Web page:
According to Mehta, Shinde continued to be the leader of the legislature party, and the meeting that was called to appoint Shiv Sena legislator Ajay Chaudhari as the leader was unauthorised and did not meet the requirement of quorum. He also said that a unanimous resolution was passed by the legislators rejecting the resolution to appoint Choudhari as the party leader.
Supreme Court: Where are the material indicators for the Governor to draw an inference to direct a floor test?
According to Mehta, the governor arrived at a conclusion that a floor test was needed for then Chief Minister and Shiv Sena President Uddhav B. Thackeray to prove the majority of his government, based on the resolution of 34 legislators along with a letter which rejected any change in the leadership at the level of the legislature party, letters of 47 legislators alleging threats to their security, and a letter of the Leader of Opposition stating that 39 Shiv Sena legislators wanted to exit the post-election alliance of the Maha Vikas Aghadi (MVA) government (comprising the Shiv Sena, the Nationalist Congress Party and the Indian National Congress).
The governor had relied on these materials to call for a floor test, and then invited Shinde to stake a claim in the government, as per Mehta.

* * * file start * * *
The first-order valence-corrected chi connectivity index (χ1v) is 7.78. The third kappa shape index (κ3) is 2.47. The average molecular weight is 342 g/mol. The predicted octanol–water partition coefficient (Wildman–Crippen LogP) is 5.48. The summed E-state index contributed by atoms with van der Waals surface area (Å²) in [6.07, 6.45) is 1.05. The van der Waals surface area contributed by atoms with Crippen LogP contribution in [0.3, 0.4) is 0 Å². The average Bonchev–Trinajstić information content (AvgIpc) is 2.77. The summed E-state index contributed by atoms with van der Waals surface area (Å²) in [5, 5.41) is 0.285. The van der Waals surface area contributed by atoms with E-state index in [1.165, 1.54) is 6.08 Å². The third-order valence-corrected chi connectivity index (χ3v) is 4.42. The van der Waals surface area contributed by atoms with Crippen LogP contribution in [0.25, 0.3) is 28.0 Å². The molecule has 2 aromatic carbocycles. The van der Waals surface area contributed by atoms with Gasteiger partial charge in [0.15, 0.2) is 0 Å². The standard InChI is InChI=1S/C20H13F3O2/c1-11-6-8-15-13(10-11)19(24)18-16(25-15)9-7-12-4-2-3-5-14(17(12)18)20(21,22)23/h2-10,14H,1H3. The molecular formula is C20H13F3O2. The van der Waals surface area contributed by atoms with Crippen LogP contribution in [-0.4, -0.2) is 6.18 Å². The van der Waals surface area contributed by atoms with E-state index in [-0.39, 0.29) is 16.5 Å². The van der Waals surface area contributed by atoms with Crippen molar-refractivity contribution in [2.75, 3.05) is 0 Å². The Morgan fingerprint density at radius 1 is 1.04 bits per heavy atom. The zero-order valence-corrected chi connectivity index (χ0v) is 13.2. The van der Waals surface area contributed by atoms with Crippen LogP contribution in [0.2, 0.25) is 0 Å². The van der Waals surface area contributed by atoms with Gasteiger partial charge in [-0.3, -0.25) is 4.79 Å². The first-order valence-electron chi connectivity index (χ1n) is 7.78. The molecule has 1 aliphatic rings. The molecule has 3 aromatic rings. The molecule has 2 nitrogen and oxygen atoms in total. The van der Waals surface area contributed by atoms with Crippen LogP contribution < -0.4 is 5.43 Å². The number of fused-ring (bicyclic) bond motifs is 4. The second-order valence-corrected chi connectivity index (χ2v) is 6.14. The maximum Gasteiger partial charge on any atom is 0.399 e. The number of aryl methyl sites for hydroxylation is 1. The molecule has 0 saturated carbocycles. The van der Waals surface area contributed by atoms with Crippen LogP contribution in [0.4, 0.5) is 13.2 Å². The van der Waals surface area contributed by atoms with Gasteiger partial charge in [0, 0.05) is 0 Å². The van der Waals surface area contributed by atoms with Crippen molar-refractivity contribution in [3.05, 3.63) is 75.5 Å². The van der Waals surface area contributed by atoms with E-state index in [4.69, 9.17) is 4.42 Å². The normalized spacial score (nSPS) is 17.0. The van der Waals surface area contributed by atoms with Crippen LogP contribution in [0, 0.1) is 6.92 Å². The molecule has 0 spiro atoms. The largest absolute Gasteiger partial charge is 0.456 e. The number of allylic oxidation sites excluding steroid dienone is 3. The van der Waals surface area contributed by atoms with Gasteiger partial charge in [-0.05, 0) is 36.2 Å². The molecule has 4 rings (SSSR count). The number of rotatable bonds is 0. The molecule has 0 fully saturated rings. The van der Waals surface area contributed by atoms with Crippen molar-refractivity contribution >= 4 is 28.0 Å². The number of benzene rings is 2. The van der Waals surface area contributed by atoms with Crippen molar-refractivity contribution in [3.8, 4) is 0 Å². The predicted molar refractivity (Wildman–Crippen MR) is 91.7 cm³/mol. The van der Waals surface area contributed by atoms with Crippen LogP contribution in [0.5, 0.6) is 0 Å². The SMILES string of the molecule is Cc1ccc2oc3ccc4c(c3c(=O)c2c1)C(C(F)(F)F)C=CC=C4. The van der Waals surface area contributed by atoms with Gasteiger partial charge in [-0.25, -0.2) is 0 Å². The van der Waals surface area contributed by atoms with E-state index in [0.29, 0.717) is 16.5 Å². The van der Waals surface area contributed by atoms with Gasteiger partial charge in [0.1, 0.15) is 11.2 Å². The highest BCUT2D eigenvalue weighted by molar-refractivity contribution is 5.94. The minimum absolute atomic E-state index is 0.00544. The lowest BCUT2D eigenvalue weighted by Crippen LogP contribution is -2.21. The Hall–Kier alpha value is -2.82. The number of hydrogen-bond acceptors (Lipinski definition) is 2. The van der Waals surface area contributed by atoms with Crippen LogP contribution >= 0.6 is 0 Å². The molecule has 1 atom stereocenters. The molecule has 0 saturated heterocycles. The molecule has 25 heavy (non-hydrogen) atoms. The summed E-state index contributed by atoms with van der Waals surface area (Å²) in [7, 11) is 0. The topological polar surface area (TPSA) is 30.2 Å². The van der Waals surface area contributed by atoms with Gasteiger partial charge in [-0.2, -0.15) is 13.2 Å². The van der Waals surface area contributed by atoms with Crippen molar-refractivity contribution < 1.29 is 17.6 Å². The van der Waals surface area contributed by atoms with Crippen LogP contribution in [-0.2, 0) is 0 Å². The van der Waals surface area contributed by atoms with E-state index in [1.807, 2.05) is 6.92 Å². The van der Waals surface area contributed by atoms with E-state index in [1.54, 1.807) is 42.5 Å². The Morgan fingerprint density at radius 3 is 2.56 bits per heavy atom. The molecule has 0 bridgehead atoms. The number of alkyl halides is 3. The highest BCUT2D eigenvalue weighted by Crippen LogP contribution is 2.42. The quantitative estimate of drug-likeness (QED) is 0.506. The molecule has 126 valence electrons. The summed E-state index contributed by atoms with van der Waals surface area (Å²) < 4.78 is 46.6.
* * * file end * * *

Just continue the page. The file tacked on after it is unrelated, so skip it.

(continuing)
The governor ‘must’, he emphasised, ask for a floor test in such cases, as held in S.R. Bommai.
Mehta also said that the argument of the other side that the legislators should have gone for a no-confidence motion, rather than the governor directing a floor test, does not mean anything because in both cases, numbers would be counted on the House floor.
CJI: Governors must not become willing allies in toppling a legitimate government
The CJI, at this juncture, remarked:“…the governor must be conscious of the fact that calling for a trust vote may lead to a precipitate loss of majority for the government… calling for a trust vote may itself be a circumstance that may lead to the toppling of the government.”
Governors should not lend their office for effectuating a particular result, the CJI told the counsel.
Further, the CJI stated that the letter written by the Leader of Opposition is irrelevant because they often criticise the ruling government. The reliance on the same is no ground for the governor to act.
The letter of the independent legislators on the alleged threat to their security is not a report under Article 356 (provision in case of a failure of constitutional machinery in states) of the Constitution. This also becomes an irrelevant ground to convene a trust vote, the CJI added.
CJI: Legislators being threatened a matter of law and order, nothing to do with the Chief Minister having lost confidence
The CJI said that legislators being threatened was a law and order situation. Justice Kohli remarked that the only thing the legislators wanted was an assurance of their security. This had nothing to do with the Chief Minister losing confidence.
This is no reason for “un-sitting” a government, the CJI concluded. But Mehta answered that it becomes an important ‘ground’ and not a reason when the legislators indicated that they want to withdraw their support because they were being threatened. The court was not convinced by this